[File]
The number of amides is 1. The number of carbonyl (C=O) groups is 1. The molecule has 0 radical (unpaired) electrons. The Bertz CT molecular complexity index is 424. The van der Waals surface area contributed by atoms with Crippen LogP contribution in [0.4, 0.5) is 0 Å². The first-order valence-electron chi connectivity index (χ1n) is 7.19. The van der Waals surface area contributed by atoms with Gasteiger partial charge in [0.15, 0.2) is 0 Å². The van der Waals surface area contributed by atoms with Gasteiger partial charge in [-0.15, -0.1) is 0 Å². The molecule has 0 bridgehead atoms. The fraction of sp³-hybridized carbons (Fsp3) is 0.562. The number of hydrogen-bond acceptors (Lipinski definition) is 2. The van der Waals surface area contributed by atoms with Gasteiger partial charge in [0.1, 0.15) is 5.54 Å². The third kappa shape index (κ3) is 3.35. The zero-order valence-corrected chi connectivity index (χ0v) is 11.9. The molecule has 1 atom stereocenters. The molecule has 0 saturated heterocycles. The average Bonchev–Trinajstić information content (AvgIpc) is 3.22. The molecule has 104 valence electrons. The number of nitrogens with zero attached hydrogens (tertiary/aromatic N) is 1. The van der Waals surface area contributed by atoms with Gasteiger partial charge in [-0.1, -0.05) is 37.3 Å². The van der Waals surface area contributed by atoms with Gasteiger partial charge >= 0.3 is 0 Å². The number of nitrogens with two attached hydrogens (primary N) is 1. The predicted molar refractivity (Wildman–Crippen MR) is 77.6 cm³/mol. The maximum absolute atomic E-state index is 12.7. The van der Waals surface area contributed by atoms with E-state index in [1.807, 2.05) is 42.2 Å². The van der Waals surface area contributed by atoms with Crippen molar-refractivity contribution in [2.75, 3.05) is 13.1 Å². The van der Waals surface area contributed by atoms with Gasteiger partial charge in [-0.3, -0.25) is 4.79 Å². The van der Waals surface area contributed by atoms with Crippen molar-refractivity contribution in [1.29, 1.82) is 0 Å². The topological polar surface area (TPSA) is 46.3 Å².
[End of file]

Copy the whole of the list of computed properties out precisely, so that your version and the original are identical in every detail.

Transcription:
The number of amides is 1. The number of carbonyl (C=O) groups is 1. The molecule has 0 radical (unpaired) electrons. The Bertz CT molecular complexity index is 424. The van der Waals surface area contributed by atoms with Crippen LogP contribution in [0.4, 0.5) is 0 Å². The first-order valence-electron chi connectivity index (χ1n) is 7.19. The van der Waals surface area contributed by atoms with Gasteiger partial charge in [0.15, 0.2) is 0 Å². The van der Waals surface area contributed by atoms with Gasteiger partial charge in [-0.15, -0.1) is 0 Å². The molecule has 0 bridgehead atoms. The fraction of sp³-hybridized carbons (Fsp3) is 0.562. The number of hydrogen-bond acceptors (Lipinski definition) is 2. The van der Waals surface area contributed by atoms with Gasteiger partial charge in [0.1, 0.15) is 5.54 Å². The third kappa shape index (κ3) is 3.35. The zero-order valence-corrected chi connectivity index (χ0v) is 11.9. The molecule has 1 atom stereocenters. The molecule has 0 saturated heterocycles. The average Bonchev–Trinajstić information content (AvgIpc) is 3.22. The molecule has 104 valence electrons. The number of nitrogens with zero attached hydrogens (tertiary/aromatic N) is 1. The van der Waals surface area contributed by atoms with Gasteiger partial charge in [-0.1, -0.05) is 37.3 Å². The van der Waals surface area contributed by atoms with Gasteiger partial charge >= 0.3 is 0 Å². The number of nitrogens with two attached hydrogens (primary N) is 1. The predicted molar refractivity (Wildman–Crippen MR) is 77.6 cm³/mol. The maximum absolute atomic E-state index is 12.7. The van der Waals surface area contributed by atoms with E-state index in [1.807, 2.05) is 42.2 Å². The van der Waals surface area contributed by atoms with Crippen molar-refractivity contribution in [2.75, 3.05) is 13.1 Å². The van der Waals surface area contributed by atoms with Gasteiger partial charge in [-0.3, -0.25) is 4.79 Å². The van der Waals surface area contributed by atoms with Crippen molar-refractivity contribution in [1.29, 1.82) is 0 Å². The topological polar surface area (TPSA) is 46.3 Å².